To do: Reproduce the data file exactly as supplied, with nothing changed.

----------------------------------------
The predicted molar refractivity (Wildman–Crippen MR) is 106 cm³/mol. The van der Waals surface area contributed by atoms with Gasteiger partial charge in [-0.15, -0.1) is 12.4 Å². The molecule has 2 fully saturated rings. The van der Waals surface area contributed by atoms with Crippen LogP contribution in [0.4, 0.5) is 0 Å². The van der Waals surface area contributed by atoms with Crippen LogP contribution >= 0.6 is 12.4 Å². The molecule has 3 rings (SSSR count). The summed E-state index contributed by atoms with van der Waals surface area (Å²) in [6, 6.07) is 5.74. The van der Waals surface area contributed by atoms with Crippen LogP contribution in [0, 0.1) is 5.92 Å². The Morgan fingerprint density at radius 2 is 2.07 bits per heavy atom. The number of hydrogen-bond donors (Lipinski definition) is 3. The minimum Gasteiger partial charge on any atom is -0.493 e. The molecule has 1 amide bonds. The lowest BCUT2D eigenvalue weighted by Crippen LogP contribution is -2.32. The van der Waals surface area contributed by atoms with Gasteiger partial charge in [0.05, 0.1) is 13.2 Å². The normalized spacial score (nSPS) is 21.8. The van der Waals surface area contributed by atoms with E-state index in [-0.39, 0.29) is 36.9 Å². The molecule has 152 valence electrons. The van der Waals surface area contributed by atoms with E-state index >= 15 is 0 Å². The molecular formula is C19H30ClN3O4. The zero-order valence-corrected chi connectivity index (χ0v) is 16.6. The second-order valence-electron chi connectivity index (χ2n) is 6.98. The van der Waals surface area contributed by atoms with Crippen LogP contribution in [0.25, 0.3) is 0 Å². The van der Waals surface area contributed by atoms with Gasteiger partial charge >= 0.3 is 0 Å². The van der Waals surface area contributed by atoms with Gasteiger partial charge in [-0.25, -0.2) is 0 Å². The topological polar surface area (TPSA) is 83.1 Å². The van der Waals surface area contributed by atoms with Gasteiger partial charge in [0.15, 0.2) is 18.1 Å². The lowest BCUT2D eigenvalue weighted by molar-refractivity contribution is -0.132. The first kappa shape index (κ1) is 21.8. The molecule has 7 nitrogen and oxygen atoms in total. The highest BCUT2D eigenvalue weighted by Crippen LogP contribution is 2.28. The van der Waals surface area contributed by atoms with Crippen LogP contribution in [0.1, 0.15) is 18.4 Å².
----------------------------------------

The predicted molar refractivity (Wildman–Crippen MR) is 106 cm³/mol. The van der Waals surface area contributed by atoms with Gasteiger partial charge in [-0.15, -0.1) is 12.4 Å². The molecule has 2 fully saturated rings. The van der Waals surface area contributed by atoms with Crippen LogP contribution in [0.4, 0.5) is 0 Å². The van der Waals surface area contributed by atoms with Crippen LogP contribution >= 0.6 is 12.4 Å². The molecule has 3 rings (SSSR count). The summed E-state index contributed by atoms with van der Waals surface area (Å²) in [6, 6.07) is 5.74. The van der Waals surface area contributed by atoms with Crippen LogP contribution in [0, 0.1) is 5.92 Å². The Morgan fingerprint density at radius 2 is 2.07 bits per heavy atom. The number of hydrogen-bond donors (Lipinski definition) is 3. The minimum Gasteiger partial charge on any atom is -0.493 e. The molecule has 1 amide bonds. The lowest BCUT2D eigenvalue weighted by Crippen LogP contribution is -2.32. The van der Waals surface area contributed by atoms with Gasteiger partial charge in [0.05, 0.1) is 13.2 Å². The normalized spacial score (nSPS) is 21.8. The van der Waals surface area contributed by atoms with E-state index in [-0.39, 0.29) is 36.9 Å². The molecule has 152 valence electrons. The van der Waals surface area contributed by atoms with E-state index >= 15 is 0 Å². The molecular formula is C19H30ClN3O4. The zero-order valence-corrected chi connectivity index (χ0v) is 16.6. The second-order valence-electron chi connectivity index (χ2n) is 6.98. The van der Waals surface area contributed by atoms with Crippen LogP contribution in [0.25, 0.3) is 0 Å². The van der Waals surface area contributed by atoms with Gasteiger partial charge >= 0.3 is 0 Å². The van der Waals surface area contributed by atoms with Gasteiger partial charge in [-0.25, -0.2) is 0 Å². The topological polar surface area (TPSA) is 83.1 Å². The van der Waals surface area contributed by atoms with Gasteiger partial charge in [0.15, 0.2) is 18.1 Å². The lowest BCUT2D eigenvalue weighted by molar-refractivity contribution is -0.132. The first kappa shape index (κ1) is 21.8. The molecule has 7 nitrogen and oxygen atoms in total. The highest BCUT2D eigenvalue weighted by Crippen LogP contribution is 2.28. The van der Waals surface area contributed by atoms with Crippen LogP contribution in [0.1, 0.15) is 18.4 Å².